If you are a dog owner and appreciate the ease of feeding your pets with nutritious dry dog food, you owe a bit of gratitude to a forgotten Upstate New Yorker.
In 1928, Clarence Gaines of Sherburne, N.Y. revolutionized the dog food industry when he developed a “complete dog meal product” and struck it rich when his product was used by during an expedition to the South Pole.
If you remember “Gaines Burgers,” the individually wrapped dog food patties sold in supermarkets in the 1970s and ’80s, they were named after him.
“Quite often, I’m introduced as ‘Gaines, the dog food man,’” he joked in a phone interview with the Post-Standard in 1981.
He was born in 1897.
His father, Thomas, operated a feed store in the village.
Clarence worked along side his dad, and was interested in “tinkering with ways of improving animal nutrition.”
As a hobby, Clarence raised pointers. He had 20 of them, plus five children, in 1927.
Feeding them and his growing family was a problem. Plus, he was dissatisfied with the dog foods then on the market.
“They were eating me out of house and home and not doing any good either,” he once said.
Using his own dogs as “guines pigs,” Gaines began working on his own dry dog food formula.
“With the advice of a dog food expert at Michigan State University,” the “Madison County Leader and Observer” wrote in 1943, “he finally developed a mixture that made his own dogs literally flourish with health and energy.”
What set his food apart was that Gaines was the first to put vitamins, then a “new commodity,” into his. Gaines also added a “healthy shot of milk and soybean meal” which made his product a food that could be fed to dogs all year long.
“There were other companies making dog food,” Gaines recalled in 1981. “But I had a new product, a new formula that a dog could live on for all his life. All the others had to really spruce up their act.”
His fledgling company received a boost in 1939, when it was selected to feed the sled dogs of the United States Antarctic Expedition headed by Admiral Richard Byrd.
During Byrd’s previous expeditions to the South Pole, his dogs had subsisted on reindeer and seal meat.
On Nov. 2, 1939 the Sherburne News reported:
“Success in polar exploration and the lives of the men are dependent on the condition of the sled dogs. The food was chosen with as much care as the fuel for the airplanes. It must have plenty of vitamins, not only to protect the dog living near the South Pole but also while he is traveling across the equator. Nearly 200 dogs would be taken on this expedition. The order for food for this many dogs was secured entirely on the merits of the food itself as the vitamin requirements were the principal factor motivating the purchase along with the food being agreeable to the dogs themselves.”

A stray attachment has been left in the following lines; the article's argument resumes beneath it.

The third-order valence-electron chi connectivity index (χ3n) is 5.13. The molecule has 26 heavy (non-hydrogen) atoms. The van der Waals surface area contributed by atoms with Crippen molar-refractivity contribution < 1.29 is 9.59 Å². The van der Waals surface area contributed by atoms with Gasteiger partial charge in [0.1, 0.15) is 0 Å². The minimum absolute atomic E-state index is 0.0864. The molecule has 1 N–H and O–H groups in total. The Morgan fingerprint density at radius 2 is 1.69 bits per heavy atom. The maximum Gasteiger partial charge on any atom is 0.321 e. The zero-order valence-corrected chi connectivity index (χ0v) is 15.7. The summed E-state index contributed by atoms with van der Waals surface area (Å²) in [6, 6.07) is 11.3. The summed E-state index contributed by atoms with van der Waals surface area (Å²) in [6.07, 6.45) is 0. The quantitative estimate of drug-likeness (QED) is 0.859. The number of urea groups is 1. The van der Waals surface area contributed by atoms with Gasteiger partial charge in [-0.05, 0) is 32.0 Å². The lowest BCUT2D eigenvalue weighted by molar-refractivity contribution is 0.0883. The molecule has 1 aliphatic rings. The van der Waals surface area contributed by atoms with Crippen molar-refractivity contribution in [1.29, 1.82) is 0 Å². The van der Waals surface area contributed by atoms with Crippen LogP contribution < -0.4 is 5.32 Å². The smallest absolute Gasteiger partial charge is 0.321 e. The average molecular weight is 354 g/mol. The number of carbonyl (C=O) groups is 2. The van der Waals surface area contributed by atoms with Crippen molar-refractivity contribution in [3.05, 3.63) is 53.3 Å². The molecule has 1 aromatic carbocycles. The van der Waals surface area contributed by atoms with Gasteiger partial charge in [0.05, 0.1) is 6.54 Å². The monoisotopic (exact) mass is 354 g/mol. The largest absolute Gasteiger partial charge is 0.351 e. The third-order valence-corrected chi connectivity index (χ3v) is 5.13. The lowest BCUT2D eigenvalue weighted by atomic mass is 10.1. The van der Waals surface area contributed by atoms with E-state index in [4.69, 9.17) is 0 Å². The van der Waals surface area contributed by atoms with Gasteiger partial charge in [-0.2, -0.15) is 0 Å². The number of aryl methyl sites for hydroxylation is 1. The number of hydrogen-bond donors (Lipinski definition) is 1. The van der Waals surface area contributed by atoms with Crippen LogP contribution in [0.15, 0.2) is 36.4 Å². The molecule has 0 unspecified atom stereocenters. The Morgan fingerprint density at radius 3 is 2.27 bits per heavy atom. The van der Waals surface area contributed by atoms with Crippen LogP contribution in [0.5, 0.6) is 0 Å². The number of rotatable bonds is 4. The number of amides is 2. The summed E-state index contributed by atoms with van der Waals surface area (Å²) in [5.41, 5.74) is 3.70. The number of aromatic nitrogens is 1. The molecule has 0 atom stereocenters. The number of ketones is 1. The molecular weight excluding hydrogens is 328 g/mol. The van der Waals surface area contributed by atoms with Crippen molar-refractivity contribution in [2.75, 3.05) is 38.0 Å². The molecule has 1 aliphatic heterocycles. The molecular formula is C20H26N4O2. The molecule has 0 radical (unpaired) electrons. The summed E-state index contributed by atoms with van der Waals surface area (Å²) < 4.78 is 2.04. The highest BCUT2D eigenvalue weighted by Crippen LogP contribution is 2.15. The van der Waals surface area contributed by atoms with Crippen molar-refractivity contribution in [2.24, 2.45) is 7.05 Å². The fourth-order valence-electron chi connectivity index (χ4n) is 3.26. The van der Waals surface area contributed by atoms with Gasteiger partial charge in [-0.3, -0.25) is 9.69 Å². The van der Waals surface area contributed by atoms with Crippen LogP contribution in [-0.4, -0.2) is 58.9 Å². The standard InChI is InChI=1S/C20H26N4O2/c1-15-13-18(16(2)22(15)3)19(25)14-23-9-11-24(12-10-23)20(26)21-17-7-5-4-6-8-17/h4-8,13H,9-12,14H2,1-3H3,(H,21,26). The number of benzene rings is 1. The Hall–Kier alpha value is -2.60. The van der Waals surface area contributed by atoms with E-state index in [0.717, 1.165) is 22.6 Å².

Eighty men worked day and night at the Gaines Dog Food plant in Sherburne for five days to fill the government’s order of 70,000 pounds of food for the expedition.
Many locals stood proudly along the Cherry Valley Turnpike to witness the passage of Admiral Byrd’s Snow-Cruiser, loaded with Gaines Dog Food, on its way to Boston.
For weeks Americans read and watched news accounts of the explorer’s dogs living on nothing but Gaines’ dog food.
“The dogs thrived in 60 degrees below temperatures and on an 86-day snow-blasted ordeal,” the New Berlin Gazette wrote in 1943. “Some of these Antarctic dogs and their offspring are in U.S. war service today.”
“They let us advertise it in a way that was very beneficial to the company,” Gaines said later.
In 1943, just 15 years after perfecting his formula, Gaines Dog Food was purchased by General Foods for an undisclosed sum, thought to be in seven figures.
“They came to me,” Gaines said. “You could see that it was perfect for them. My family at that time was too young to carry on the business, so we simply made a good deal for both sides and that was all there was to it.”
With his business sold, Gaines turned his attention to his other love, horse racing.
In 1944, Gaines established Gainesway Farm in Lexington, Kentucky and it would become a leading horse-breeding farm. The stable’s horses have won nearly every important stake race in American, including back-to-back Hambletonian races in 1966 and 1967.
Classicalway, bred and owned by Gaines, was named Horse of the Year in the United States, and was named European Horse of the Year a year later.
Back in Upstate New York, Gaines was a founder of Vernon Downs, a charter regent at Le Moyne College and donated land near the Sherburne Public Library for a village park in memory of his father.
He died on Dec. 31, 1985 at Winter Park, Florida. He was 88 years old.
In 1981, he told the Post-Standard the most important thing he learned in business.
“If you’ve got something that actually has merit, they’ll listen to you. It may take some time, but keep trying. They’ll eventually listen to you.”
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